The European Commission approved a Spanish program to bolster the capital of some of the country’s banks and said lenders receiving aid won’t be able to pay dividends.
The program is for banks requiring interim state support, before raising private funds in the medium term. It can also be used for lenders with shortfalls that jeopardize their license or financial stability, the Commission said in Brussels today. Conditions for receiving the funds include bans on dividend payments and coupons for hybrid capital instruments, it said.
The recapitalization “is the first stepping stone” for Spain to fulfill conditions it has agreed on in exchange for getting euro-area aid, Joaquin Almunia, the European Union’s antitrust chief, said in an e-mailed statement. The measures approved today will run until the end of 2012.
Spain has agreed to a European bailout of its banks of as much as 100 billion euros ($121 billion) and the final size of that aid package will be decided after stress test results due in September. The four banks, including Bankia, that are already under state control will receive European funds “very quickly,” Economy Minister Luis de Guindos said on July 23.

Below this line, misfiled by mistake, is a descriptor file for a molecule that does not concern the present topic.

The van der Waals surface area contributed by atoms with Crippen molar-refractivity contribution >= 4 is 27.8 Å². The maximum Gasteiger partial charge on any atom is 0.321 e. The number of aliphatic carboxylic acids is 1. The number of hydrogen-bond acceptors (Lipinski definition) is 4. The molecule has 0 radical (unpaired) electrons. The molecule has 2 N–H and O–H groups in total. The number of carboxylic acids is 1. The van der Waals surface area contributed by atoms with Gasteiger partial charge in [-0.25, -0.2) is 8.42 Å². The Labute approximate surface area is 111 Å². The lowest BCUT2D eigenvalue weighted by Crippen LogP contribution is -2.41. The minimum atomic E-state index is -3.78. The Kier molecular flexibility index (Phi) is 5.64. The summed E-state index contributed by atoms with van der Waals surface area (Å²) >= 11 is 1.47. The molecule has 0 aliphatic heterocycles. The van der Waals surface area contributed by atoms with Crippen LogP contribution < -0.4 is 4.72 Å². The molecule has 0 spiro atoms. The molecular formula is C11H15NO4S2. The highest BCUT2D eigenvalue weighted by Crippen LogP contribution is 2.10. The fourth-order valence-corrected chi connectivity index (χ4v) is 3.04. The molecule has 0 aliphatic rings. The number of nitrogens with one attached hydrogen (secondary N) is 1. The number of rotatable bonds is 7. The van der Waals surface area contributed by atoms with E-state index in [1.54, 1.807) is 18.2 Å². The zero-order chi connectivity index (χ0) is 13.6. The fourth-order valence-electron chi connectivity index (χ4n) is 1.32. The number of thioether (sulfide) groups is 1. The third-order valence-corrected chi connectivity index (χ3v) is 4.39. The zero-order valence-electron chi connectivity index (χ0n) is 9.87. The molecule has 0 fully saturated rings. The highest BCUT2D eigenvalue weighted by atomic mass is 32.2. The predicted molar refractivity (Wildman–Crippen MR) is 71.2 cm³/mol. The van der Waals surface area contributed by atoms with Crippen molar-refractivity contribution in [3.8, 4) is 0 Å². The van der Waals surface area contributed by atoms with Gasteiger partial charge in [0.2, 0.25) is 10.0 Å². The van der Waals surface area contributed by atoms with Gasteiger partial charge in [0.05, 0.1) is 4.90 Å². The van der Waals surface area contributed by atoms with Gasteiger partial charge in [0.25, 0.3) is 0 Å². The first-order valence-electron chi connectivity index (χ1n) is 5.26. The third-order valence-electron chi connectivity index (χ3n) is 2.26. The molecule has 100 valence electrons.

“The Spanish financial sector will be rebuilt on a healthier basis,” Almunia said. “This is a key precondition for sustainable growth in Spain.”
In a separate decision, the Commission approved aid to support the sale of UNNIM Banc SA’s banking activities to Banco Bilbao Vizcaya Argentaria SA (BBVA), Spain’s second-biggest lender. The aid will be used for restructuring at UNNIM Banc.
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